11 January 2022 11:41:36 IST

Long-term benefits of the blended learning model


The hybrid model might undergo further mutations paving the way for more sophisticated solutions.

There are moments in history when everything changes permanently, perhaps unrecognisably. The invention of the internet was one such, the digital revolution being the other. The old order changes giving place to the new, but the new journey is often a blend of the before and after.

That is the scenario I envisage in higher education post-pandemic although predictions swing from the mass extinction of colleges and universities to a return to pre-pandemic normalcy. Irrespective, higher education will witness a major revamp, spurring long-lasting changes.

The new normal will likely be a hybrid model where traditional offline teaching and e-learning will go hand-in-hand. The fact that students could return to recordings of online lectures at their own time and pace, especially if they had not fully comprehended a particular class, seems like an important attraction. Other permanent alterations which may stay in the higher education space include:

Augmenting technology

Online classes compelled teachers to devise creative strategies to keep lectures interesting. Audio-Video presentations emerged as a notable feature, enlivening and enriching the educational-material repository. A combination of part-online, part-offline classes in the blended approach paved way for digital technologies to become a powerful supplement to best-practice classroom methods.

Two-way communication

The dynamics of online teaching and learning made the pedagogy interactive, animated, and discussion-driven. Further, to overcome the challenges and potential boredom of online learning, technologically-advanced ways of making the process more interactive are created using sophisticated edtech learning software such as apps, video-conferencing tools, and real-time project co-editing.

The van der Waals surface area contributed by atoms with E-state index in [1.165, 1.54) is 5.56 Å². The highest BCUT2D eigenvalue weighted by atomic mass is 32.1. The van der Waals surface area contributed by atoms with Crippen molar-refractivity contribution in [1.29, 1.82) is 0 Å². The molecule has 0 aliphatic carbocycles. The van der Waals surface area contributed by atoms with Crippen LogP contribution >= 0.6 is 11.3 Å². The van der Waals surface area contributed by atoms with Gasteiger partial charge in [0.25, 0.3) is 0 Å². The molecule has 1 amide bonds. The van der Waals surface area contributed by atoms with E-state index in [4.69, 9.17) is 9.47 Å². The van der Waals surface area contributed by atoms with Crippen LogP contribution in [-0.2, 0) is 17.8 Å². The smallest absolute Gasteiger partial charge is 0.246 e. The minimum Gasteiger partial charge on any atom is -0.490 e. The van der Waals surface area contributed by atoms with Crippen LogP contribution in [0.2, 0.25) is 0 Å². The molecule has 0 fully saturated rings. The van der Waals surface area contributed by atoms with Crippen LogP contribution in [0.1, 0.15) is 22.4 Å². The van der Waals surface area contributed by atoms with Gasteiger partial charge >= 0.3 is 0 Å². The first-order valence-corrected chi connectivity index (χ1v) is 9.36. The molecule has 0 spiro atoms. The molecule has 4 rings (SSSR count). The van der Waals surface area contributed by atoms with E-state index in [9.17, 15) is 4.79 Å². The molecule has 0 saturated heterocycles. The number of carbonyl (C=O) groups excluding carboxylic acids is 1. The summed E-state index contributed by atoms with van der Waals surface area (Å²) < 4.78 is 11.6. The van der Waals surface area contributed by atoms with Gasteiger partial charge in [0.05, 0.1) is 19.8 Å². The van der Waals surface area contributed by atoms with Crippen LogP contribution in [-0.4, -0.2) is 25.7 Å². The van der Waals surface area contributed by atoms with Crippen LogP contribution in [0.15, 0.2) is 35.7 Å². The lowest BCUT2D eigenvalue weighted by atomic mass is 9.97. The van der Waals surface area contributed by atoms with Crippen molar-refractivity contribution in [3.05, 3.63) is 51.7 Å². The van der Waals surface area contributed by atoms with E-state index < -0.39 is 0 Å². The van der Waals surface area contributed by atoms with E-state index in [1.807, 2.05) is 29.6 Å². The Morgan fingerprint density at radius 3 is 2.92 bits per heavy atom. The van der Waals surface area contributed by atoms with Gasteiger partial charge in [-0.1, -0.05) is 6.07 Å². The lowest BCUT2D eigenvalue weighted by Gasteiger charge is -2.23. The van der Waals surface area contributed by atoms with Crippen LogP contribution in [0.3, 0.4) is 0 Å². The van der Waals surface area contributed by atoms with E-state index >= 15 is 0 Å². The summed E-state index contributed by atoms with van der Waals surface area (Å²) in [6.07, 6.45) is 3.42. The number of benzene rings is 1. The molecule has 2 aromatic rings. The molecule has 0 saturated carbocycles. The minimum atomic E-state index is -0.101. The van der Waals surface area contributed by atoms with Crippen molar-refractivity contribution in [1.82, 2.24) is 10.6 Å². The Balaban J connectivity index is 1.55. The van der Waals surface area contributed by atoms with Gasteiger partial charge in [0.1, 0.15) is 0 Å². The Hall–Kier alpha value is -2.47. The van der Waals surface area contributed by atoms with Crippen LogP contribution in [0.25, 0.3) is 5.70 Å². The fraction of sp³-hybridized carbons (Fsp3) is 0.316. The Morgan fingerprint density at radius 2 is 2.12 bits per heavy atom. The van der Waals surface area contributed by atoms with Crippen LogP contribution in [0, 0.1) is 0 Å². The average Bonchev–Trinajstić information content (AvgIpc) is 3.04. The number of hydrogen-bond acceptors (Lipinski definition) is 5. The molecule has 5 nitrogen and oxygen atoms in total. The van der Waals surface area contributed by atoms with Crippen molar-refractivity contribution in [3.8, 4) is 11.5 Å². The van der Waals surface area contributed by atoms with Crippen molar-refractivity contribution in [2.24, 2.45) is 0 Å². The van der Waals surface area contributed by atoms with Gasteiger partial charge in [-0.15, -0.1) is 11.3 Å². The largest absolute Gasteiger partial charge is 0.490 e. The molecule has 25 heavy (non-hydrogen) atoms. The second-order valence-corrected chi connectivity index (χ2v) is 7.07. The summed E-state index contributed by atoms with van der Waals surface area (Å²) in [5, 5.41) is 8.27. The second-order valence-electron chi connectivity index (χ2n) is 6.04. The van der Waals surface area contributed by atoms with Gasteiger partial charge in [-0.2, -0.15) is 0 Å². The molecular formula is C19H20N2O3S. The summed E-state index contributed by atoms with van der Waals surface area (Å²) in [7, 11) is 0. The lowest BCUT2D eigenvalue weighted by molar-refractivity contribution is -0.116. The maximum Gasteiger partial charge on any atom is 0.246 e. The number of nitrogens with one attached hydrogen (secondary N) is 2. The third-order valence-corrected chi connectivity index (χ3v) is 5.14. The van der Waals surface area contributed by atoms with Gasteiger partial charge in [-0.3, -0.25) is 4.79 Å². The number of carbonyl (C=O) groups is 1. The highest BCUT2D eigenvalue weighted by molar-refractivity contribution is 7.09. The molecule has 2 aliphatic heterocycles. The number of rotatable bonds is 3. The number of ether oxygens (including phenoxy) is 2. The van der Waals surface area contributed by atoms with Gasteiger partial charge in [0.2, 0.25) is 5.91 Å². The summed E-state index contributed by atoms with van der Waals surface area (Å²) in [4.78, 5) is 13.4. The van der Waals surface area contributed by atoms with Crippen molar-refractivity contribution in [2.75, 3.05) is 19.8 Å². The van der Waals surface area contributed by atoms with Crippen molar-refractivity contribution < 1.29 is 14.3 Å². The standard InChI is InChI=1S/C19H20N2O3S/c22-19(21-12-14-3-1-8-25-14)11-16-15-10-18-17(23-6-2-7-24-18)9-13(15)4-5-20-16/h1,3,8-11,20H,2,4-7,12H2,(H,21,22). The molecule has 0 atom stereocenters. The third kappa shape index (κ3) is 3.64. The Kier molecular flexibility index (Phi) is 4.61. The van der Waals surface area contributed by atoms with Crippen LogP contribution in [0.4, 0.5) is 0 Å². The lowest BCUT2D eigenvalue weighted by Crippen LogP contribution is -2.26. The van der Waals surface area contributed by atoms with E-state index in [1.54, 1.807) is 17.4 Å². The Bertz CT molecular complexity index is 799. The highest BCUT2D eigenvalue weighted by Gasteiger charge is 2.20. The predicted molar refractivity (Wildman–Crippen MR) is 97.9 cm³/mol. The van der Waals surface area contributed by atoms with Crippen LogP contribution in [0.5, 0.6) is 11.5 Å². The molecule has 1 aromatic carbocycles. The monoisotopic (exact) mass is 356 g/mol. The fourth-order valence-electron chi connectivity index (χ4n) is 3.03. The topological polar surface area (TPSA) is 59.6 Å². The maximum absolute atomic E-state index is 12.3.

More exposure

Online teaching has facilitated courses, curricula, content and teaching methods adopted by premier institutions to be seamlessly disseminated to a vast cross-section of students in tier 2 and 3 establishments, raising overall standards.

Specialist knowledge

The plethora of online webinars, seminars, conferences has provided illuminating exposure to specialist knowledge from domain experts and also generated rich reference material. The online process materialised as an expedient means of setting up meetings or the exchange of ideas and information, leaving academicians more time and resources to invest in research or improve pedagogic standards.


The hybrid model could, crucially, take higher education and skill enhancement into the reach of financially-disadvantaged students by making it more affordable. An institution of higher learning cannot, and perhaps should not, cut corners on infrastructure — in deference to the sciences, sports, research; evidence establishes the role of high-quality infrastructure in all-round student performance. However, the hybrid model empowers ‘product differentiation,’ making cost-reduction possible if specific exigencies so demand.

The hybrid model has surfaced as an interesting example of ‘necessity being the mother of invention.’As the pandemic, hopefully, wanes, it is likely to undergo further mutation and spawn a variety of sophisticated sub-models under the ‘hybrid’ umbrella.

(The writer is Vice-Chancellor, Shiv Nadar University, Chennai.)